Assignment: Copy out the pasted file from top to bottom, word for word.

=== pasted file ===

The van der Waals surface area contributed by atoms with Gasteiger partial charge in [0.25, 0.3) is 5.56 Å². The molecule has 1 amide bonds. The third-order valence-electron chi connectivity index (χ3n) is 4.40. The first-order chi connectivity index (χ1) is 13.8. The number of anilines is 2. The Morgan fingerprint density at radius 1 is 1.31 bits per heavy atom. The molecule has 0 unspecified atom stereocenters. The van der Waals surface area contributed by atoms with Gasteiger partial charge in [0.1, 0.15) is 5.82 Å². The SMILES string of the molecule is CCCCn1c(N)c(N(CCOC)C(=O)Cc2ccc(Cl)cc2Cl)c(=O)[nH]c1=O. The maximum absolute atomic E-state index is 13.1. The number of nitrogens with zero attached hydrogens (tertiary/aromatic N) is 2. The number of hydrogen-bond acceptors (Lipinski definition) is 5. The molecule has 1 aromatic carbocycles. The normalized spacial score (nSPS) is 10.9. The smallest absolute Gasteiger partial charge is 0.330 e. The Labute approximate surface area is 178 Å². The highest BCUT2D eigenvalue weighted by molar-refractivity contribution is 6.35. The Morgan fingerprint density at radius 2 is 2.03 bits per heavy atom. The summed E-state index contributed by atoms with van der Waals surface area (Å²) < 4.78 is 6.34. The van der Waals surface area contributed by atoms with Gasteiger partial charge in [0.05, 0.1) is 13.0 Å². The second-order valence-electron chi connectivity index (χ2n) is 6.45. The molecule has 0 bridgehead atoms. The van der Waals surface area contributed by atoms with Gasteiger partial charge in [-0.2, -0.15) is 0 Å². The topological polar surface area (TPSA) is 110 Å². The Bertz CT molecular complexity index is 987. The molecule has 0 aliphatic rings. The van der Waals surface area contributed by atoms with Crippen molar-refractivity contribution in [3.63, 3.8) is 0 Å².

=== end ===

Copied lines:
The van der Waals surface area contributed by atoms with Gasteiger partial charge in [0.25, 0.3) is 5.56 Å². The molecule has 1 amide bonds. The third-order valence-electron chi connectivity index (χ3n) is 4.40. The first-order chi connectivity index (χ1) is 13.8. The number of anilines is 2. The Morgan fingerprint density at radius 1 is 1.31 bits per heavy atom. The molecule has 0 unspecified atom stereocenters. The van der Waals surface area contributed by atoms with Gasteiger partial charge in [0.1, 0.15) is 5.82 Å². The SMILES string of the molecule is CCCCn1c(N)c(N(CCOC)C(=O)Cc2ccc(Cl)cc2Cl)c(=O)[nH]c1=O. The maximum absolute atomic E-state index is 13.1. The number of nitrogens with zero attached hydrogens (tertiary/aromatic N) is 2. The number of hydrogen-bond acceptors (Lipinski definition) is 5. The molecule has 1 aromatic carbocycles. The normalized spacial score (nSPS) is 10.9. The smallest absolute Gasteiger partial charge is 0.330 e. The Labute approximate surface area is 178 Å². The highest BCUT2D eigenvalue weighted by molar-refractivity contribution is 6.35. The Morgan fingerprint density at radius 2 is 2.03 bits per heavy atom. The summed E-state index contributed by atoms with van der Waals surface area (Å²) < 4.78 is 6.34. The van der Waals surface area contributed by atoms with Gasteiger partial charge in [0.05, 0.1) is 13.0 Å². The second-order valence-electron chi connectivity index (χ2n) is 6.45. The molecule has 0 bridgehead atoms. The van der Waals surface area contributed by atoms with Gasteiger partial charge in [-0.2, -0.15) is 0 Å². The topological polar surface area (TPSA) is 110 Å². The Bertz CT molecular complexity index is 987. The molecule has 0 aliphatic rings. The van der Waals surface area contributed by atoms with Crippen molar-refractivity contribution in [3.63, 3.8) is 0 Å².